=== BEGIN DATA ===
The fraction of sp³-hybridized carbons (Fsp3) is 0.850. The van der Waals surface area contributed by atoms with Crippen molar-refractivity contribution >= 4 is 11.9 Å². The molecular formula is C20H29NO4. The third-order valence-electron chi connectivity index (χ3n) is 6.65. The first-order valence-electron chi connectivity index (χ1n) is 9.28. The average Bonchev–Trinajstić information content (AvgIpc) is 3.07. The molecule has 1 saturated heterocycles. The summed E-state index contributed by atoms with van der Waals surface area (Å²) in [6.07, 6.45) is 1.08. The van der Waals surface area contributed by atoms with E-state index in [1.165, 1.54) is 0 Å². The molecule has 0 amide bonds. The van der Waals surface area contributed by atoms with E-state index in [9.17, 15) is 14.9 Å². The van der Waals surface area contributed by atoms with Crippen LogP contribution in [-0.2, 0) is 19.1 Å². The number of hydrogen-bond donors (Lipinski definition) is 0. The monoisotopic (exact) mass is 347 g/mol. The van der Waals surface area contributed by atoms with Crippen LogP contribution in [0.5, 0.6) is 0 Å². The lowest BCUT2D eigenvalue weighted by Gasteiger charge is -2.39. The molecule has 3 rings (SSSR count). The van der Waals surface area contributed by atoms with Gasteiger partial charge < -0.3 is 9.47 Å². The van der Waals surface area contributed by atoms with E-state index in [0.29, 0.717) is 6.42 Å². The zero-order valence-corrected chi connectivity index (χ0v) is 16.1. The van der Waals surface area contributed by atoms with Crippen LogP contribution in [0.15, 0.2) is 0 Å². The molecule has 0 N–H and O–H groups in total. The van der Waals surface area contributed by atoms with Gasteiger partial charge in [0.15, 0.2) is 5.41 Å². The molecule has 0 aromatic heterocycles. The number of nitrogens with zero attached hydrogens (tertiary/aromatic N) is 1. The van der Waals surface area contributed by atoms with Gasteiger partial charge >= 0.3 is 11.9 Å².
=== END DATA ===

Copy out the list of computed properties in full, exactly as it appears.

The fraction of sp³-hybridized carbons (Fsp3) is 0.850. The van der Waals surface area contributed by atoms with Crippen molar-refractivity contribution >= 4 is 11.9 Å². The molecular formula is C20H29NO4. The third-order valence-electron chi connectivity index (χ3n) is 6.65. The first-order valence-electron chi connectivity index (χ1n) is 9.28. The average Bonchev–Trinajstić information content (AvgIpc) is 3.07. The molecule has 1 saturated heterocycles. The summed E-state index contributed by atoms with van der Waals surface area (Å²) in [6.07, 6.45) is 1.08. The van der Waals surface area contributed by atoms with E-state index in [1.165, 1.54) is 0 Å². The molecule has 0 amide bonds. The van der Waals surface area contributed by atoms with E-state index in [9.17, 15) is 14.9 Å². The van der Waals surface area contributed by atoms with Crippen LogP contribution in [-0.2, 0) is 19.1 Å². The number of hydrogen-bond donors (Lipinski definition) is 0. The monoisotopic (exact) mass is 347 g/mol. The van der Waals surface area contributed by atoms with Crippen LogP contribution in [0.5, 0.6) is 0 Å². The lowest BCUT2D eigenvalue weighted by Gasteiger charge is -2.39. The molecule has 3 rings (SSSR count). The van der Waals surface area contributed by atoms with Gasteiger partial charge < -0.3 is 9.47 Å². The van der Waals surface area contributed by atoms with E-state index in [0.29, 0.717) is 6.42 Å². The zero-order valence-corrected chi connectivity index (χ0v) is 16.1. The van der Waals surface area contributed by atoms with Crippen LogP contribution in [0.15, 0.2) is 0 Å². The molecule has 0 N–H and O–H groups in total. The van der Waals surface area contributed by atoms with Gasteiger partial charge in [0.15, 0.2) is 5.41 Å². The molecule has 0 aromatic heterocycles. The number of nitrogens with zero attached hydrogens (tertiary/aromatic N) is 1. The van der Waals surface area contributed by atoms with Gasteiger partial charge >= 0.3 is 11.9 Å².